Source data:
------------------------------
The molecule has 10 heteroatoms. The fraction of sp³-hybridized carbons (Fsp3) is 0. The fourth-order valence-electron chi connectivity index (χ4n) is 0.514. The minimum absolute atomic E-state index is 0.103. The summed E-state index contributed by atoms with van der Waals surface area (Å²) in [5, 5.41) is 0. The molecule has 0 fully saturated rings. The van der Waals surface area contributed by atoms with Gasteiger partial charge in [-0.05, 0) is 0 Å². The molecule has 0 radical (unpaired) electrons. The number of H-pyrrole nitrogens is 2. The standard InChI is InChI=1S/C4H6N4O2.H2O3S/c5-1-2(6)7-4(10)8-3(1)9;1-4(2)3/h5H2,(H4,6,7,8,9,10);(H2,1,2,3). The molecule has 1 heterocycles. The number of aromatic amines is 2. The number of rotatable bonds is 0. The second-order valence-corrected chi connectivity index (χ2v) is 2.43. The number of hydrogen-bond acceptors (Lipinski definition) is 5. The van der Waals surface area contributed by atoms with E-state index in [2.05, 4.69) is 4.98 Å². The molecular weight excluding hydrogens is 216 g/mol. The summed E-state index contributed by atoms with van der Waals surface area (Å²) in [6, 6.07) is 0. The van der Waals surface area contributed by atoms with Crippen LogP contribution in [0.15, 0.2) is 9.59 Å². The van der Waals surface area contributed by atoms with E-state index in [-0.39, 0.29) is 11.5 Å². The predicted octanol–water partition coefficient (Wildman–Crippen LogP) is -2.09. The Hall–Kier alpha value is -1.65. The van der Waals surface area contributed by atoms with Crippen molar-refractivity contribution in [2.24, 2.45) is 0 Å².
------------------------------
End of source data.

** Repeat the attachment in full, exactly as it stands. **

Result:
The molecule has 10 heteroatoms. The fraction of sp³-hybridized carbons (Fsp3) is 0. The fourth-order valence-electron chi connectivity index (χ4n) is 0.514. The minimum absolute atomic E-state index is 0.103. The summed E-state index contributed by atoms with van der Waals surface area (Å²) in [5, 5.41) is 0. The molecule has 0 fully saturated rings. The van der Waals surface area contributed by atoms with Gasteiger partial charge in [-0.05, 0) is 0 Å². The molecule has 0 radical (unpaired) electrons. The number of H-pyrrole nitrogens is 2. The standard InChI is InChI=1S/C4H6N4O2.H2O3S/c5-1-2(6)7-4(10)8-3(1)9;1-4(2)3/h5H2,(H4,6,7,8,9,10);(H2,1,2,3). The molecule has 1 heterocycles. The number of aromatic amines is 2. The number of rotatable bonds is 0. The second-order valence-corrected chi connectivity index (χ2v) is 2.43. The number of hydrogen-bond acceptors (Lipinski definition) is 5. The van der Waals surface area contributed by atoms with E-state index in [2.05, 4.69) is 4.98 Å². The molecular weight excluding hydrogens is 216 g/mol. The summed E-state index contributed by atoms with van der Waals surface area (Å²) in [6, 6.07) is 0. The van der Waals surface area contributed by atoms with Crippen LogP contribution in [0.15, 0.2) is 9.59 Å². The van der Waals surface area contributed by atoms with E-state index in [-0.39, 0.29) is 11.5 Å². The predicted octanol–water partition coefficient (Wildman–Crippen LogP) is -2.09. The Hall–Kier alpha value is -1.65. The van der Waals surface area contributed by atoms with Crippen molar-refractivity contribution in [2.24, 2.45) is 0 Å².